The USA advanced to the Super Eights stage of the T20 World Cup on Friday when their match against Ireland was abandoned, an outcome which meant former champions Pakistan were eliminated.
Ground staff spent hours working to dry the wet outfield at Lauderhill but shortly after the umpires had inspected conditions a huge downpour ended any hope with the field quickly under water once again.
The USA reach the last eight in their debut appearance in the T20 World Cup largely thanks to their shock win over 2009 champions Pakistan.
A USA defeat to Ireland would have handed Pakistan the chance to leapfrog into the top two when they face Ireland at the same venue tomorrow.
Instead, the early exit is a bitter disappointment for Pakistan, who were beaten finalists in the tournament two years ago.
This is the earliest Pakistan have exited T20 World Cup, having played just three games with a defeat to India and their sole victory coming against Canada.
Pakistan were knocked out in the group stage in 2014 and 2016, but on every other occasion made it to the last four of the tournament.
Fans waited patiently for start
of the gameFans who had waited patiently inside the Central Broward Stadium were instructed to stay in the facility and in shelter due to thunder and lightning which accompanied the torrential rain.
The two teams will receive a point each meaning the USA will progress to the Super Eights along with Group A winners India who are due to play Canada today in what is now a dead rubber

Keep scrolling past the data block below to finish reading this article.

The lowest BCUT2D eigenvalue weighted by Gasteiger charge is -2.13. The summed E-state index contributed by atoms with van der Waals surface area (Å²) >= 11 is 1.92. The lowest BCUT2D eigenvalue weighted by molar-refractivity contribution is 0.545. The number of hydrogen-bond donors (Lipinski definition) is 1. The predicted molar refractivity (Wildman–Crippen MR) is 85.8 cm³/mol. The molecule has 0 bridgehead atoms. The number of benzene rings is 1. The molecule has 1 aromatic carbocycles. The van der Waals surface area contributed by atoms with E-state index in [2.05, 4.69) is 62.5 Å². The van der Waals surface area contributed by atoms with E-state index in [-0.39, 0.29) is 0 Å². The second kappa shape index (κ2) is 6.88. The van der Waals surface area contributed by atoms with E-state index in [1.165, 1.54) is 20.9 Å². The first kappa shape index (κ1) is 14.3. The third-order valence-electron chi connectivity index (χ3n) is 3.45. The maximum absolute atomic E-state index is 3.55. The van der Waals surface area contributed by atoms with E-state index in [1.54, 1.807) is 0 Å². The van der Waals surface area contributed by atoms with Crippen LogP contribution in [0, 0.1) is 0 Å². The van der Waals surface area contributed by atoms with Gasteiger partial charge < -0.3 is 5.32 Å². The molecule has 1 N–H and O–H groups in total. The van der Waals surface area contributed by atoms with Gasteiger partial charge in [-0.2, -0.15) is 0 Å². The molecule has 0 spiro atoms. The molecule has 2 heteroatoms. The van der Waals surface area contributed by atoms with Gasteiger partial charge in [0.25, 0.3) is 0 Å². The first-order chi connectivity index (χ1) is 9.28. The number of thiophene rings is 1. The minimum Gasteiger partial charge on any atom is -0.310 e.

South Florida has suffered heavy rain and flooding and the game on Tuesday at Lauderhill between Sri Lanka and Nepal was also abandoned.
There were heavy showers earlier on Friday morning which added to the workload which all proved to be in vain. But while it was not the way they wanted to qualify, the USA team celebrated in their locker-room what is a historic achievement for the associate nation. “As a cricketer, you don’t want to leave home and not play cricket, you want to play but at the end of the day there was nothing that we could control,” said USA vice-captain Aaron Jones, who was again stand-in skipper in the absence of the injured Monank Patel.
“Definitely we celebrated. Everybody is happy right now, obviously qualifying for the Super Eights is a big deal,” added Jones, who has been the stand-out batter for the USA team.
Jones was vocal before the tournament in insisting the USA were not just happy to be involved but believed they could win games and he said that attitude would continue against the tougher opponents that await.
“I think that on any given day, once we play proper cricket that we can beat any team in the world,” said the New York born Jones, who grew up in Barbados and will return to the Caribbean for the next round of games.
The spot in the last eight of the ICC tournament also means that the USA have qualified automatically for the 2026 World Cup to be held in India and Sri Lanka.
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